Communication studies assistant professors Nathan Walter and Courtney Scherr research how healthcare consumers can access more reliable information, use their voices to demand care, and make healthier choices. Two of their research projects demonstrate that designing a personal narrative is a key to reaching audiences.
Scherr’s recent work centers on how parents of children with developmental delays might better access interventions earlier in the child’s life, ideally between ages 1 and 3. Although some parents might be in denial or lack the language to share their concerns with providers, she found that those who don’t pursue interventions might also have been coaxed by friends, family, educators, and even healthcare providers to “wait and see.” Waiting to see if problems self correct could mean that the child ages out of certain interventions, and some interventions may be less effective when started at older ages.
Scherr and colleagues are creating a narrative video that could help parents become more informed advocates for their children. Designed as a personal narrative with testimony from parents, the video would focus on encouraging other parents to trust their instincts and not to fear having their children evaluated for developmental delays.
“Some people are worried that if they get the evaluation it will lead them down a particular road, and sometimes it does, but the evaluation could tell you your child is just fine,” she says. “In some cases it’s a minor delay, and early intervention services will help children catch up with their peers by the time they get to kindergarten. We want to normalize the experience through other parents’ narratives and provide parents with language and empowerment to stand up for their children.”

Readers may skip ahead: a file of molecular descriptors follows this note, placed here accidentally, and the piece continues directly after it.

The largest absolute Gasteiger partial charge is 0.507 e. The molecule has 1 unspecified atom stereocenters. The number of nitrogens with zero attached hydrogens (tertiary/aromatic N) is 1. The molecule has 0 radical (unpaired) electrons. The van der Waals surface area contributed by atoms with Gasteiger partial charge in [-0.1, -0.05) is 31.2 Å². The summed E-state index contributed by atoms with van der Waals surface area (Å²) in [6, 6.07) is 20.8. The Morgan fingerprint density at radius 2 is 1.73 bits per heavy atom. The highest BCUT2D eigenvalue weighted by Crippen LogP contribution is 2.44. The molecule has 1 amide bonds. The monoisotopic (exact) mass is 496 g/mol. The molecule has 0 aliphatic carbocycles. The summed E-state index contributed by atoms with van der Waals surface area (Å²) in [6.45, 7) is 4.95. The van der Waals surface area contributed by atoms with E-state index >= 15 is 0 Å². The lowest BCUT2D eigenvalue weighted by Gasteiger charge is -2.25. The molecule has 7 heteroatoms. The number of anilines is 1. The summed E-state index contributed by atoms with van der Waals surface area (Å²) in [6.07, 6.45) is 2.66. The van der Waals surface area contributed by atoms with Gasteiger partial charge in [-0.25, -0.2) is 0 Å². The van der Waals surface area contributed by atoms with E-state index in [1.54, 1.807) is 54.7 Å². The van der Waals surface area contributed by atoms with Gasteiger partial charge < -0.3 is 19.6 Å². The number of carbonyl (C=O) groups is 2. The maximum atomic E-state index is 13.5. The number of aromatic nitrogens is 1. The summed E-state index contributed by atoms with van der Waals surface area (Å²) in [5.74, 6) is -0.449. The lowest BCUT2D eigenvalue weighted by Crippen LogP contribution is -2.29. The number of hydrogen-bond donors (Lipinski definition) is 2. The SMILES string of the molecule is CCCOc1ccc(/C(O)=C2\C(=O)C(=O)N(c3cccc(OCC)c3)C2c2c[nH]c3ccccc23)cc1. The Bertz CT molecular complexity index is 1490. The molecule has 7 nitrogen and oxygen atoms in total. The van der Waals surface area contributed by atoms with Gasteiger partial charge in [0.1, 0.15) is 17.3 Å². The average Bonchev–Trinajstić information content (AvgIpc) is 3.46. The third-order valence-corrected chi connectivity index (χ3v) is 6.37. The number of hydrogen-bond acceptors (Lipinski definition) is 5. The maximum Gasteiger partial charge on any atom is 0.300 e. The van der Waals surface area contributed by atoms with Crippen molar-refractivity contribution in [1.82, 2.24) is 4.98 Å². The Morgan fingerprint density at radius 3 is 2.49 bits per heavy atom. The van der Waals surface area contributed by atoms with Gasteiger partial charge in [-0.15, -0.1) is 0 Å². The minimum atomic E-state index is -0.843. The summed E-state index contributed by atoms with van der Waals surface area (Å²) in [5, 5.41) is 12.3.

Walter, too, has found the personal narrative approach to be a helpful tool. His research uses it to design more effective public service announcements about the dangers of tobacco use. Earlier methods have been roundly dismissed as ineffective.
“If we think about the traditional public service announcement, it usually starts with something very scary: Tobacco can kill you. Drugs can kill you.” Noting that users are well aware their behavior is risky, he says, “We propose an alternative mechanism: reverse this. Instead of starting with fear, start with a self-affirming message.”
In one study, Walter composed a personal narrative about a college student using e-cigarettes and then distributed it to research subjects who vape. The story involved a roommate confronting the student about the dangers of e-cigarettes and the student receiving a prestigious scholarship. In half of the stories, the scholarship preceded the confrontation. “When we manipulate the order of the events, we’re able to show that when the award comes before the threat, people are much more receptive to the risk information,” says Walter. “Those who were first exposed to the affirming event, then the threat, scored their personal risk much higher. They also had to say how likely they were to use e-cigarettes in the next three years, and we were able to show it would reduce the likelihood they’d use e-cigarettes.”
Walter was pleased to find that the positive effects persisted two weeks later and, when compared with a traditional PSA, were far more likely to make an impact. He hopes to design film versions of these narratives, which would be easier to share and might reach more people.